Disaster Alert Systems
This section of our technical library presents articles written about Emergency Alert Systems and Disaster Recovery definitions, terms and related information.
The 911Broadcast emergency notification and alert service can deliver a large number of phone calls using a network of phone systems employing digital phone lines simultaneously. Should a disaster such as a snow storm, wild fire or flood hit your area, 911Broadcast systems can alert your community quickly providing specific instructions if an evacuation is required.
This service is available using our emergency broadcasting systems. If a dangerous chemical spill occurs in your community, you can target specific areas to call. If a severe snow storm hits your area, your community can be notified of school closings or event cancellations.
Developing a State of Oregon - All Hazards Warning System
Galen Howard, Principal Planner, Lane Council of Governments
Across Oregon and across the Country agencies responsible for public safety are developing
plans which address how citizens are to be alerted to an imminent manmade or natural threat.
Systems are being acquired that can quickly call lists of public safety personnel, apprise them of
the situation and provide response instructions. Agencies in need of alerting and information
distribution systems include public health, emergency management, police, fire, emergency
medical, public utility, port authority, airports, civil and national defense agencies, forest service,
FAA, FBI, CIA, Amy Corps of Engineers and others.
The events of September 11th highlighted weaknesses in the readiness and effectiveness of our
public safety communication and response systems. The experience requires the public safety
community to act and develop improvements to meet future threats.
There exists proven communication system technology that can target thousands of telephone users a
minute of a pending disaster or provide directions to first responders and public safety personnel on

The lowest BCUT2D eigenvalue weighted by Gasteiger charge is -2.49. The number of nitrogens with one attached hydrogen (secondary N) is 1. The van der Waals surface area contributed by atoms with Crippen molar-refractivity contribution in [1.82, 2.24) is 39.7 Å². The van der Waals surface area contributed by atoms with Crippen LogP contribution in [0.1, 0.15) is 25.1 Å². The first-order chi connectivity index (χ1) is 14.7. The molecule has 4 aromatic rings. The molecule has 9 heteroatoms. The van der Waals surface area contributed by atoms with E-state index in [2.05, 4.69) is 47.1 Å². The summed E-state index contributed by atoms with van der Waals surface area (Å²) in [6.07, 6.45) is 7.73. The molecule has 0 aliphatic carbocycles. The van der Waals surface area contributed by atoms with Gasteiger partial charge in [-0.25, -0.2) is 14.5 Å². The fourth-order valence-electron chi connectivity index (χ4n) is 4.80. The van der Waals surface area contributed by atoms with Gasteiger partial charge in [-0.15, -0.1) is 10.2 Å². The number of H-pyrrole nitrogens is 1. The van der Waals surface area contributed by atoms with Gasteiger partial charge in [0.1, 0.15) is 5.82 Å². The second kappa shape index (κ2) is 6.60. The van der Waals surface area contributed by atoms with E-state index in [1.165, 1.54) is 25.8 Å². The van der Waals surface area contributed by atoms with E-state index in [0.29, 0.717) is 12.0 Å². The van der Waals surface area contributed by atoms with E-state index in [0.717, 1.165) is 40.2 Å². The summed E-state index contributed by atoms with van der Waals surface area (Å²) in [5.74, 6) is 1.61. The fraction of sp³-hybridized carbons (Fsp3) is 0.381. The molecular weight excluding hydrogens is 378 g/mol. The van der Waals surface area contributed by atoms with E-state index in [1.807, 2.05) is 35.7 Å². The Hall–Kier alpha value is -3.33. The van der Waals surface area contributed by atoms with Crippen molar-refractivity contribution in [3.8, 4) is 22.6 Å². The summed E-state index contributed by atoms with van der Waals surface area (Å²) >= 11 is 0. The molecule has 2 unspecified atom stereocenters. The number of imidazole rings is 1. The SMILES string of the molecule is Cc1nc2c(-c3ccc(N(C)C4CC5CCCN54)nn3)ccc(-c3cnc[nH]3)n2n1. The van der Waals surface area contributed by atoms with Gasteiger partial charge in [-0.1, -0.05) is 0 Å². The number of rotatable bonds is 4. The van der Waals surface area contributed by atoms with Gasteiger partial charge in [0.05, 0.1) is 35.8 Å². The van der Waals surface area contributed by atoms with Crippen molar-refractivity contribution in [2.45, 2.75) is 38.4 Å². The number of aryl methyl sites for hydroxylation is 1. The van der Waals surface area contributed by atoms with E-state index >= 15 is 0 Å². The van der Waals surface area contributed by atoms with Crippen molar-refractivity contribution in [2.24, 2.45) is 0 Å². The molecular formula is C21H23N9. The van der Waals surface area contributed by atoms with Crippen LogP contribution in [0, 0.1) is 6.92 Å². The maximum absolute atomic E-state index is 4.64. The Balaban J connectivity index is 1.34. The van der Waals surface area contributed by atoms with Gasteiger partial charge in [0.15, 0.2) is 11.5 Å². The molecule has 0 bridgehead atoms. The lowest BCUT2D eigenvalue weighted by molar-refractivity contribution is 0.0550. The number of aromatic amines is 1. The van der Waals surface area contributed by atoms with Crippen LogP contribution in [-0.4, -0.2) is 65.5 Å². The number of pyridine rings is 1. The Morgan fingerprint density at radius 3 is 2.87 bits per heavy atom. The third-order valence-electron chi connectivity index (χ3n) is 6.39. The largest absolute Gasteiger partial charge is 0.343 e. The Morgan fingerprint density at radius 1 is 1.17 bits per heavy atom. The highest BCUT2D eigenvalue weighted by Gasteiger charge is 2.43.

predetermined call lists. These high capacity, map based systems have only been available for the
last few years and rely on telephone utility data bases developed for the location identification feature
of Enhanced 9-1-1. Updated daily, the Enhanced 9-1-1 data base includes unlisted/unpublished
telephone numbers. An automated message system can provide specific instructions to shelter inplace,
listen for reports on TV/radio, or to evacuate with specific directions. Alerting systems also
reduce the need of having to send public safety personnel into harms way to alert residents of a
pending disaster and frees them for other duties related to the emergency. Telephone based systems
have proven to be reliable and effective in areas where they have been used. Currently, Lane County
and Deschutes County have a notification system which utilizes the Enhanced 9-1-1 data base and
several others have systems which use a locally maintained data base.
In the event of an emergency/disaster, an authorized public safety official will designate the area
to be alerted and initiate an appropriate message. Areas can be pre-designated such as flood
plains, hazardous material storage sites and tsunami inundation areas, or identified on-the- fly
such as in the case of a terrorist attack or urban fire-storm. A computer will call telephone